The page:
How to tackle culture clashes in organizations

Quite a few things in business don’t get enough attention from leaders as they should. Allocating adequate resources for innovation, balancing moonshot pursuits with the daily ‘bread-and-butter’ operations and keeping a tab on good prospects to acquire are among the most common that are observed in this regard.

This is not necessarily a reflection on the leader’s ineptness. Indeed, in many cases, the leaders would have good enough reason- a lack of time- for not being able to give attention of the above-said aspects.

But one thing that leaders rarely give attention to not because of lack of time but because they are rarely conscious of its importance is culture clashes that happen within an organization.


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Mismatch between employee aspirations & company’s modus operandi results in culture clashes

Understanding culture clashes  

Culture clashes are rarely just surface-level clashes. They are often manifestations of deeply seated insecurities among the workforce bubbling up to the surface.

To avoid or to solve them, one should pry and reach at these deep-seated issues.

That may be a time and resource-intensive thing to do. And time and other resources may be scarce to be allocated for such an endeavor.

Thankfully, there is a more practical way to solve the problem of cultural clashes.

But before we get into that, we should look at the two types of cultural clashes that most frequently happen in organizations. 

Two common types of culture clashes

The first type of cultural clash occurs when the a change agent doesn’t adjust well to the prevalent culture in the organization. Now, it’s important to note at this juncture that the culture of an organization is very much dependent on the vision that it follows.

Another point to note here is that the working culture- that’s the everyday culture that a particular change agent would be dealing with- is to a good extent determinant on the container or silo in which he or she works. After all, it’s their immediate colleagues whom  they would be interacting the most with.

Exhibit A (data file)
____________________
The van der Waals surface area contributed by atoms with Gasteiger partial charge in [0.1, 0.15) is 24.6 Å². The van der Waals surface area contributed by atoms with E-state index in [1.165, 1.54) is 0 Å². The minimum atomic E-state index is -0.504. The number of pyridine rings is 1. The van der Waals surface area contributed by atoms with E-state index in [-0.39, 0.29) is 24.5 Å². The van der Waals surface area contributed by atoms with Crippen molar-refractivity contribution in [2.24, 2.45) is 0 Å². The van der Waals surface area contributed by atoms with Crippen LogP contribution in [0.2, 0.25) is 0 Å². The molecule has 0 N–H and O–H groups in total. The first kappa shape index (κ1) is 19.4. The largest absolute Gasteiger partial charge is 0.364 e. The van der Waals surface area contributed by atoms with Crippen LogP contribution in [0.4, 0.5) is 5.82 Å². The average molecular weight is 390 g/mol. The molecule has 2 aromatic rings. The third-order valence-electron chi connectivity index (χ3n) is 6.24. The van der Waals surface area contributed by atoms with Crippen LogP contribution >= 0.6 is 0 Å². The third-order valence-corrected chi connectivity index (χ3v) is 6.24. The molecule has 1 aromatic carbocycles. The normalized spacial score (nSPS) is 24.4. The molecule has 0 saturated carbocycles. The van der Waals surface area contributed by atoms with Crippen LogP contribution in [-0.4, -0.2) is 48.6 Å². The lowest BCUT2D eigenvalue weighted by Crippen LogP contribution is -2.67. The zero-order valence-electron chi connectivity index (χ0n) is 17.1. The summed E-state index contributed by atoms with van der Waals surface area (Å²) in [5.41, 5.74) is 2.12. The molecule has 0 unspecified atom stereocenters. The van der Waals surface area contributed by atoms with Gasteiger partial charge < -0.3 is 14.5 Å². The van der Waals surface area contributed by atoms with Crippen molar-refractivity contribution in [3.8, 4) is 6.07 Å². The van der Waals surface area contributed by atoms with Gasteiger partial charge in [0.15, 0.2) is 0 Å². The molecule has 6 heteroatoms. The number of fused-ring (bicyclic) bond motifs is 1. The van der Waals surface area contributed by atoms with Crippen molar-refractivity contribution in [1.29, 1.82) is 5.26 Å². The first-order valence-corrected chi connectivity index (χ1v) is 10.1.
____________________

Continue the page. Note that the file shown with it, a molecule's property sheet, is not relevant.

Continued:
The second type of cultural clash could be described as inter-personnel cultural clash. It is, as you surely have guessed, the friction brought about by the cultural difference between two change agents working in the same container. (By culture, it’s the work culture that’s meant here and not culture defined by socio-economic parameters.)

Both these types of culture clashes result in poor employee performance. And if it’s a widespread problem in the organization, then no amount of conventional problem-solving measures, like technologically enabling them better would help. For the simple reason that the problem you are trying to solve is not the real problem of cultural clash. 

The good news is that both types of culture clashes could be solved with the same thing: Compelling Shared Vision.

Compelling Shared Vision

Compelling Shared Vision is the shared goal towards which the change agents in a container move towards. Unlike the goals and targets that are imposed on teams from the outside, Compelling Shared Vision is more organic, in that it is born from among the team members themselves.

This gives them all the more reason to pursue this vision vigorously.



As mentioned before, the vision an organization pursues determines the culture of the organization. This is true on both the levels of the company and individual containers inside the company.

So, by helping the change agents realize their Compelling Shared Vision, you are laying down the grounds for a shared culture- everyone in the team following a single culture. By default, this negates culture clashes between the change agents inside the same silo.

As for the type of clash that’s born from a change agent’s maladjustment with the company work culture, that too is negated given how for the change agent, the work culture that matters is the culture in his or her container.

Besides, by helping the change agents define their own vision and then pursue it, you are setting a more holistic organization culture, one which would endear the company more to them.

Temenos Vision Lab or TVL is a unique session developed by Temenos+Agility that helps teams their Compelling Shared Vision. Using proprietary tools and conducted by some of the best transformation coaches in business, TVL is developed based on 25 years of business consultancy experience.

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